Long Covid: Councils set out need for plan, funding and research on long-term health and care impact

COVID-19’s expected long-term health impact needs to be recognised in future public health and social care planning.


Person sitting down outside with mask on

COVID-19’s expected long-term impact on the nation’s health and wellbeing needs to be recognised in future planning for public health and social care services, including greater research and funding certainty, the Local Government Association sets out today.

The LGA - which is hosting its Virtual Annual Conference this week - says the continuing success of the vaccination rollout, the easing of lockdown and the emergence of variants of concern means it is vital that society prepares for what comes next, including anticipating the challenges ahead and what will become ‘business as usual’ for councils and the wider public.

Today's LGA conference, which represents councils across England, will include a panel discussion featuring Chief Medical Officer Prof Chris Whitty, on what to expect as we learn to live with coronavirus.

Latest official figures show nearly a million people have self-reported Long Covid symptoms, with almost two-thirds saying their day-to-day activities have been adversely affected as a result, while nearly 20 per cent said they had been “limited a lot”.

Fatigue, shortness of breath, muscle aches and difficulty concentrating were among the most commonly reported symptoms according to the Office of National Statistics, all of which could lead to greater long-term demand on councils’ public health and social care services, through the need for extra physical and mental health support, as well as on connected services such as housing, transport, welfare and employment.

Coronavirus has had a major impact on the health and wellbeing of society and our recovery will be a public health priority for many years to come. Research is currently taking place into the effects of people experiencing Long Covid symptoms and more information is likely to emerge over time.

The LGA said it is vital to get a better understanding of what more can be done to mitigate the potential lasting impact of coronavirus on all health and care services, including for people with underlying conditions such as obesity, diabetes and heart disease who are particularly at risk from the known effects and consequences of Long Covid, which may be lifelong.

Cllr David Fothergill, Chairman of the LGA’s Community Wellbeing Board, said:

“The scientific consensus is that coronavirus will be with us in some form for many months and years ahead and councils with their public health and social care responsibilities want to play their full part in keeping our communities safe, healthy and protected.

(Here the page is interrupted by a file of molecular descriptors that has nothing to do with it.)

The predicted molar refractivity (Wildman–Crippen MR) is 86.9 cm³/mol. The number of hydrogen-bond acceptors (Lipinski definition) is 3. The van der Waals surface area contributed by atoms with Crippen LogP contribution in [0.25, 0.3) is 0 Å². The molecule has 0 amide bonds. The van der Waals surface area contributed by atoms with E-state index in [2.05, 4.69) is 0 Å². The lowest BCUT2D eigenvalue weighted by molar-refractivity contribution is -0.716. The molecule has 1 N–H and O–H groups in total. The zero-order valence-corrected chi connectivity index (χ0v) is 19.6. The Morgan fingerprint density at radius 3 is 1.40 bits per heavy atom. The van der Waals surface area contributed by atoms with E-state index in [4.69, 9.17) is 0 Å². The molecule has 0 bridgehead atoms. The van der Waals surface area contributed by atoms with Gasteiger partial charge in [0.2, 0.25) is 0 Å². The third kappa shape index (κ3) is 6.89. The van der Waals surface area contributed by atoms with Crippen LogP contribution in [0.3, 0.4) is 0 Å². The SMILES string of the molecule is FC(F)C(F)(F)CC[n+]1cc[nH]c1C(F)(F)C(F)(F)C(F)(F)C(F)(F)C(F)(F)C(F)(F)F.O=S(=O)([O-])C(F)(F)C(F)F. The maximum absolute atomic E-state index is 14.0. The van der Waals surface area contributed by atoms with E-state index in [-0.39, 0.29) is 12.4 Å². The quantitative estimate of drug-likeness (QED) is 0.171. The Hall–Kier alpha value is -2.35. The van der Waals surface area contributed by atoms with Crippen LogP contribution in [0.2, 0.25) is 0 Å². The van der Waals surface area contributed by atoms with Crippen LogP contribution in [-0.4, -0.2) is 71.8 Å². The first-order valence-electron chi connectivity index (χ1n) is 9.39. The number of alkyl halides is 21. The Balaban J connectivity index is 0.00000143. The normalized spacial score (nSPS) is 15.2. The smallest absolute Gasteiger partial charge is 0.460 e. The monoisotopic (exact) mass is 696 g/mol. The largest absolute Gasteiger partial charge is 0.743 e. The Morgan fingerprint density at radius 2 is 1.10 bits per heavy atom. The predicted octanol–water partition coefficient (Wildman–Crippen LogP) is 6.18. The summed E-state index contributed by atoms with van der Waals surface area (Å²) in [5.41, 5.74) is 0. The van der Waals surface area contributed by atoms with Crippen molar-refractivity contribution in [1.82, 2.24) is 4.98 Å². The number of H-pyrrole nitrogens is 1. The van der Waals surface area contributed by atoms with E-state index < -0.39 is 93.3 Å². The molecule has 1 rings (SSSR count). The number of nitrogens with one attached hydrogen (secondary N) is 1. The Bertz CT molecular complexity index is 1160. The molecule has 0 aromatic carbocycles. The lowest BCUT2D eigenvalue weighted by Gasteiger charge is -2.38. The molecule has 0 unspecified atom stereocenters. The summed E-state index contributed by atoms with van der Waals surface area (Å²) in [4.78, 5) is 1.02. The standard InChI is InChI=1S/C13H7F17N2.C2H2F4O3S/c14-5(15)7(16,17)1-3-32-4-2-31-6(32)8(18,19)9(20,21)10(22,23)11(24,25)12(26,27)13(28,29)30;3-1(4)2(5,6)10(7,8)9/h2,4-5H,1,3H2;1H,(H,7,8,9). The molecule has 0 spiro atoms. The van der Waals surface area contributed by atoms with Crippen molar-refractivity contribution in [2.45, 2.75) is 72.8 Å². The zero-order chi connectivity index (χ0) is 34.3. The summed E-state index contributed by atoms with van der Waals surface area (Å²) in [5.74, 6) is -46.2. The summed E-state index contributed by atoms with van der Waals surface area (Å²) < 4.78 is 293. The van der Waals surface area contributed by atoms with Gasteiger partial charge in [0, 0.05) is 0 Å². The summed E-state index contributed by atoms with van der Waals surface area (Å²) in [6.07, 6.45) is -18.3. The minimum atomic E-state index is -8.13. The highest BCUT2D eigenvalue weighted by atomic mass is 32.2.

“We are only beginning to learn more about the long-term effects of this disease and we need to start planning now for what could be a potential increase in requests for care and support and other council services due to Covid-related conditions.

“As we look towards our eventual exit from the pandemic, all of us involved in the response to the pandemic – central and local government, the medical and scientific community - need to have an honest debate about the potential implications of Long Covid on resources and capacity, not just in terms of pressures on the NHS, but also on our overstretched and under-pressure social care system and other vital council services.

“Frontline health and care workers have already endured so much and we need to prepare as much as we can for how we deal with the long-term effects of what has been the most devastating and challenging period in our collective national memory. This must be reflected in the Government’s upcoming Spending Review, as part of our overall recovery efforts.”

Notes to Editors

LGA Annual Conference

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Build back local

The LGA’s annual conference report, ‘Build back local’ will be launched on Tuesday.

Forget What You Think You Know podcast

Forget What You Think You Know is the LGA's new podcast show exploring social issues that are affecting communities in England on a day-to-day basis. In the podcasts we interview people facing these issues; policy and sector experts to hear about the changes that are needed; and councils who are working on the frontline to learn what they are doing to tackle these issues. The podcast launches on Tuesday 6 July.